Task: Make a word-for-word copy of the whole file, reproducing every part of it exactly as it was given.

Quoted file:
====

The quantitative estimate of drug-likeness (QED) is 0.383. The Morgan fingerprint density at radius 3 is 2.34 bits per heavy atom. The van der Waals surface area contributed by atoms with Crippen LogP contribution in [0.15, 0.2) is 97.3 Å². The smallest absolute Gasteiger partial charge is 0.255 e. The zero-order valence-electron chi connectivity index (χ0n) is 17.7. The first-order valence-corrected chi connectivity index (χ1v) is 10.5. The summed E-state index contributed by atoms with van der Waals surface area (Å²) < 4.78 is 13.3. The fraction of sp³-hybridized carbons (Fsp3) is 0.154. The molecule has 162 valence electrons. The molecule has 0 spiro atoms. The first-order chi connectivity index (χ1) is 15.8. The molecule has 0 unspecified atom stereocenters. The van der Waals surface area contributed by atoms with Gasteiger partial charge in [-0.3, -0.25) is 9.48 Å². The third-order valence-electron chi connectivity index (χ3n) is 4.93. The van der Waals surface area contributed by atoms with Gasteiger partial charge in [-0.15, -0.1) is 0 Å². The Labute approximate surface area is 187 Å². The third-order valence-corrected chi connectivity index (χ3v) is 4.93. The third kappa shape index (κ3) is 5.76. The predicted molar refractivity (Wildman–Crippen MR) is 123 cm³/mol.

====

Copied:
The quantitative estimate of drug-likeness (QED) is 0.383. The Morgan fingerprint density at radius 3 is 2.34 bits per heavy atom. The van der Waals surface area contributed by atoms with Crippen LogP contribution in [0.15, 0.2) is 97.3 Å². The smallest absolute Gasteiger partial charge is 0.255 e. The zero-order valence-electron chi connectivity index (χ0n) is 17.7. The first-order valence-corrected chi connectivity index (χ1v) is 10.5. The summed E-state index contributed by atoms with van der Waals surface area (Å²) < 4.78 is 13.3. The fraction of sp³-hybridized carbons (Fsp3) is 0.154. The molecule has 162 valence electrons. The molecule has 0 spiro atoms. The first-order chi connectivity index (χ1) is 15.8. The molecule has 0 unspecified atom stereocenters. The van der Waals surface area contributed by atoms with Gasteiger partial charge in [-0.3, -0.25) is 9.48 Å². The third-order valence-electron chi connectivity index (χ3n) is 4.93. The van der Waals surface area contributed by atoms with Gasteiger partial charge in [-0.15, -0.1) is 0 Å². The Labute approximate surface area is 187 Å². The third-order valence-corrected chi connectivity index (χ3v) is 4.93. The third kappa shape index (κ3) is 5.76. The predicted molar refractivity (Wildman–Crippen MR) is 123 cm³/mol.